Nuclear Iran could embolden terrorists
A nuclear capacity will reinforce Iran's status as the backbone of radical elements worldwide, particularly in the Muslim world. Obtaining nuclear weapons is liable to strengthen the radical tendency within Iran, at least in the short term, and increase the regime's prestige
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The risk that pro-Iranian terrorist groups would be heartened by their patron's new capabilities also presents a new challenge for deterrence. Iran is not likely to provide nuclear weapons assistance to Sunni religious extremists or terrorist groups; it fears them more than it favors them. A more plausible concern is that a group long affiliated with Iran— for example, Hizballah in Lebanon—would feel emboldened to take more aggressive action against Israel, assuming that it is protected by a nuclear armed Iran.
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If Iran obtains nuclear weapons, it may incite Hizbollah to resort to what remains of its rocket arsenal in an attack against Israel. Similarly, Hizbollah itself may exhibit greater aggressiveness against Israel without any Iranian encouragement, calculating that its own military freedom of action has grown once its patron has greater deterrence against Israel. At the same time, it is likely that Hizbollah may act more aggressively in special circumstances and isolated cases, and not necessarily in a reversal of policy towards Israel, because the organization is also driven by other exigencies, beyond the extent of its Iranian backing. One such constraint is the possibility of an Israeli attack against Syria, already in a weak position, should Hizbollah cross red lines in its behavior towards Israel. Another is Hizbollah's place in the Lebanese power structure. It can be assumed that the Israeli attack against Hizbollah targets in the summer of 2006, and the effect of the campaign on the latter's capabilities and standing, will constitute a restraining factor in Hizbollah's considerations.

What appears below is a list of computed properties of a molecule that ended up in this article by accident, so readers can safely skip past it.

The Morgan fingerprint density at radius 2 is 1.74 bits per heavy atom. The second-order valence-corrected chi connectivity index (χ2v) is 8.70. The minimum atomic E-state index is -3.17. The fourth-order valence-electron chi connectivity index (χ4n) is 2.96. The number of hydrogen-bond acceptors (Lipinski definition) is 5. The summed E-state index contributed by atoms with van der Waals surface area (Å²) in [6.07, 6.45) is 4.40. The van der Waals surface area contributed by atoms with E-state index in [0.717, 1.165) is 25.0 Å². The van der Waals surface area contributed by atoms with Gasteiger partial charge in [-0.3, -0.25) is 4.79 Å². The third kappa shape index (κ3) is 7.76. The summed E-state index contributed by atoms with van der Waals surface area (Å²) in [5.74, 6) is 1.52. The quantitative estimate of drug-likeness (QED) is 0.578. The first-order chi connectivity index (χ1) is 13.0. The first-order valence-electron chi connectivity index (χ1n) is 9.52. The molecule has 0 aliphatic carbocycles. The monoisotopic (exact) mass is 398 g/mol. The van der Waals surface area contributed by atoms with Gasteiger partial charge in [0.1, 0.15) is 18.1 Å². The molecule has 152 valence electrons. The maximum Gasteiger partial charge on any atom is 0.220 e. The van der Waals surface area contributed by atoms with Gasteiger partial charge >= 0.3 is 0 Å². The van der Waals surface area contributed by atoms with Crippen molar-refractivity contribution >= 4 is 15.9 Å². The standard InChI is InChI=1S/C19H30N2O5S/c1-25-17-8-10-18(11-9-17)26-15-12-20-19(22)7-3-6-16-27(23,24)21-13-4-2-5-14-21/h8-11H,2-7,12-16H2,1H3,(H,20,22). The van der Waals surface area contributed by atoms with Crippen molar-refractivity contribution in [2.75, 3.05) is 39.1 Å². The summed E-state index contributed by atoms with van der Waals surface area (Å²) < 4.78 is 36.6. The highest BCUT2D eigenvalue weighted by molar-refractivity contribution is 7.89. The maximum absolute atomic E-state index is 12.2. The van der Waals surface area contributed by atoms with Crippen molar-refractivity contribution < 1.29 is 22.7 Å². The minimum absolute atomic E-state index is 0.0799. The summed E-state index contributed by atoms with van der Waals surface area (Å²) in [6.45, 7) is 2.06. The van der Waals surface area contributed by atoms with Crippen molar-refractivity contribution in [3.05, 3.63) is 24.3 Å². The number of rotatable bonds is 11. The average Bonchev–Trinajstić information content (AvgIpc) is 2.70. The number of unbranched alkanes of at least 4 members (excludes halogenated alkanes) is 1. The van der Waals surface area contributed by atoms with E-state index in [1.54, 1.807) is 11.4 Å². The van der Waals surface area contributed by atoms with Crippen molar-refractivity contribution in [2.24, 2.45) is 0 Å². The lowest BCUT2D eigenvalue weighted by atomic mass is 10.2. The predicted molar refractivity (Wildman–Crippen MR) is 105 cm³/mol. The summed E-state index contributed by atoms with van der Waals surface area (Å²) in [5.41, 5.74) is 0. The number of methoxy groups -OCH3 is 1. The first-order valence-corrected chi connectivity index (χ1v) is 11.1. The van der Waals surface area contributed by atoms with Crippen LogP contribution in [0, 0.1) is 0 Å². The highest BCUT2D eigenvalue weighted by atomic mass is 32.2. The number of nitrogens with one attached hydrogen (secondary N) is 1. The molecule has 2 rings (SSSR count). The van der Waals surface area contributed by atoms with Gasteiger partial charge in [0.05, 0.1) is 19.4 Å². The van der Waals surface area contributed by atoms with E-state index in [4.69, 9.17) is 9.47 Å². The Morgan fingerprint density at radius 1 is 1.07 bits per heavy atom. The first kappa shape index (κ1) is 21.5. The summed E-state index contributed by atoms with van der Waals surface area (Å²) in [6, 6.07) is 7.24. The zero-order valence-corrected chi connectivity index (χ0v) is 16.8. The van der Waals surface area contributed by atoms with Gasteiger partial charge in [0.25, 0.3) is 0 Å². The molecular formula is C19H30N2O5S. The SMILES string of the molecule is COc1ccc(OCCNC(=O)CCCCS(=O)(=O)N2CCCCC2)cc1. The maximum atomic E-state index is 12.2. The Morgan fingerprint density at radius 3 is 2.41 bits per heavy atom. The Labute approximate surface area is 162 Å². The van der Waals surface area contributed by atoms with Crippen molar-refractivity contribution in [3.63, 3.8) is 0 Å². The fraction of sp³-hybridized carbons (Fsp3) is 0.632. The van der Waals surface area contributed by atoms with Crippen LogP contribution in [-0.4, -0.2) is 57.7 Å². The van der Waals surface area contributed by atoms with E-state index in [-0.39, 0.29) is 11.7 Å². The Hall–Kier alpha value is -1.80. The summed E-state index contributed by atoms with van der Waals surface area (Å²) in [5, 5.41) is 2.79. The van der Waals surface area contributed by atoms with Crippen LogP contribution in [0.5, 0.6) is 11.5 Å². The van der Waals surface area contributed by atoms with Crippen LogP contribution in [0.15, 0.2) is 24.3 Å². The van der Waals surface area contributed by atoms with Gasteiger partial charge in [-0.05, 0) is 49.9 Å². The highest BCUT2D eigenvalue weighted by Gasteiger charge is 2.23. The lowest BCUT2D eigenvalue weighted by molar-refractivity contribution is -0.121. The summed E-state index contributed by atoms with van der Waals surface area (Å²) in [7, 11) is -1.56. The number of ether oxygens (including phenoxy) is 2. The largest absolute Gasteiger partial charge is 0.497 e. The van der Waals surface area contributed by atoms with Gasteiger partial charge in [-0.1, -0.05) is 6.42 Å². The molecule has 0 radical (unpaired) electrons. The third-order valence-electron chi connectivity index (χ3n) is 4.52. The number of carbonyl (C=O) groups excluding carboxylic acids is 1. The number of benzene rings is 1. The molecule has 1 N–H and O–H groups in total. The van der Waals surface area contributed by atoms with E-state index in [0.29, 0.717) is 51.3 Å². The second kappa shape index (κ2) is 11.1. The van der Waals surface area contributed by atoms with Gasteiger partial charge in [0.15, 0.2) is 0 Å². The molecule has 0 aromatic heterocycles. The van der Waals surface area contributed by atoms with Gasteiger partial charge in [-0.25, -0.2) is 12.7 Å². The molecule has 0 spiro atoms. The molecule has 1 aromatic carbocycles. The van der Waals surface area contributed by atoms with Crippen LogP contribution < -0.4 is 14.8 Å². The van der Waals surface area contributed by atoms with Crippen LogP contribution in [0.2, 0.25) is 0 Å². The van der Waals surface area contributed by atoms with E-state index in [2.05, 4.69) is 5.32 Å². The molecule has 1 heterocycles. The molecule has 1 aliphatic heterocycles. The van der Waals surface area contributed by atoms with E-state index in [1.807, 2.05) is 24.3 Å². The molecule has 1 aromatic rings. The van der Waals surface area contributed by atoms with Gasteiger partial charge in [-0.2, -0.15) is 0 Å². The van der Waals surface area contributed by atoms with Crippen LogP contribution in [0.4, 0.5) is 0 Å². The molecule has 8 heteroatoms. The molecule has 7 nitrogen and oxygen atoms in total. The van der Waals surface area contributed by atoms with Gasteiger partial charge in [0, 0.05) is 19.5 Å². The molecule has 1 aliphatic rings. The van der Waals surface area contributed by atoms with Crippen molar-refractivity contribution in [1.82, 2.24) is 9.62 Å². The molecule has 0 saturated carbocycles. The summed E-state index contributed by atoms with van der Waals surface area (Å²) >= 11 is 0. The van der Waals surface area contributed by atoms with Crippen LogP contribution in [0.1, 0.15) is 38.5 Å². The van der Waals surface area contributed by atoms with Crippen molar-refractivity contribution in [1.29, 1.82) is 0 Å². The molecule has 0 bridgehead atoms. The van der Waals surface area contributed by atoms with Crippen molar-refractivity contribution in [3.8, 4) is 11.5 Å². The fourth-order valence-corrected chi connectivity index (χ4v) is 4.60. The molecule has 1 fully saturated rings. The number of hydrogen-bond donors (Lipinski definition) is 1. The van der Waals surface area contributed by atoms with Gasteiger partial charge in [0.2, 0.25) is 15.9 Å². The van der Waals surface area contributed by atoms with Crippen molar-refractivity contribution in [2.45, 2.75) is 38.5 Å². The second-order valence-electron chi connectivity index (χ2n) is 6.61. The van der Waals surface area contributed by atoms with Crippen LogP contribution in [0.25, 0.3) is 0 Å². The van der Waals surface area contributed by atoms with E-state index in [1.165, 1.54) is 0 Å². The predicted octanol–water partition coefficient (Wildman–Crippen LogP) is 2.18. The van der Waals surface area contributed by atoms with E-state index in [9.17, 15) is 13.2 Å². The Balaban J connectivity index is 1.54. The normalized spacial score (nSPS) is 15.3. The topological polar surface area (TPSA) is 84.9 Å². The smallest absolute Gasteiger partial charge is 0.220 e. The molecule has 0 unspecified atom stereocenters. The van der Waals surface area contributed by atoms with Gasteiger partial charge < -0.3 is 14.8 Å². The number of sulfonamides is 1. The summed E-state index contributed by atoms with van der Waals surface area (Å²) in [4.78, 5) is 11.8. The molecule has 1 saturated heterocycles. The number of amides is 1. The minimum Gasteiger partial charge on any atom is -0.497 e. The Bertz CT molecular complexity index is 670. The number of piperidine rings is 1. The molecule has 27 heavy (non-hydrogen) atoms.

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Third, a nuclear capacity will reinforce Iran's status as the backbone of radical elements worldwide, particularly in the Muslim world. Obtaining nuclear weapons is liable to strengthen the radical tendency within Iran, at least in the short term, and increase the regime's prestige. It may impel moderate regimes in the region to adapt their policy to Iran, as they will be more exposed to Iranian pressure, even if some of them, mostly those in the Gulf, try to increase their reliance on the US as a counterweight to the Iranian threat. Iran's stature is liable to increase; indeed, since the weakening and fall of Saddam Hussein's regime, there is no regional player that can balance and contain Iran in the Gulf region. And, the Iranian regime may wave the banner of its nuclear weapons to bolster its struggle against the US over influenceand control in the Gulf. The strengthening of radical elements is liable to harm the peaceful relationships that Israel is trying to build with the Arab and Muslim world.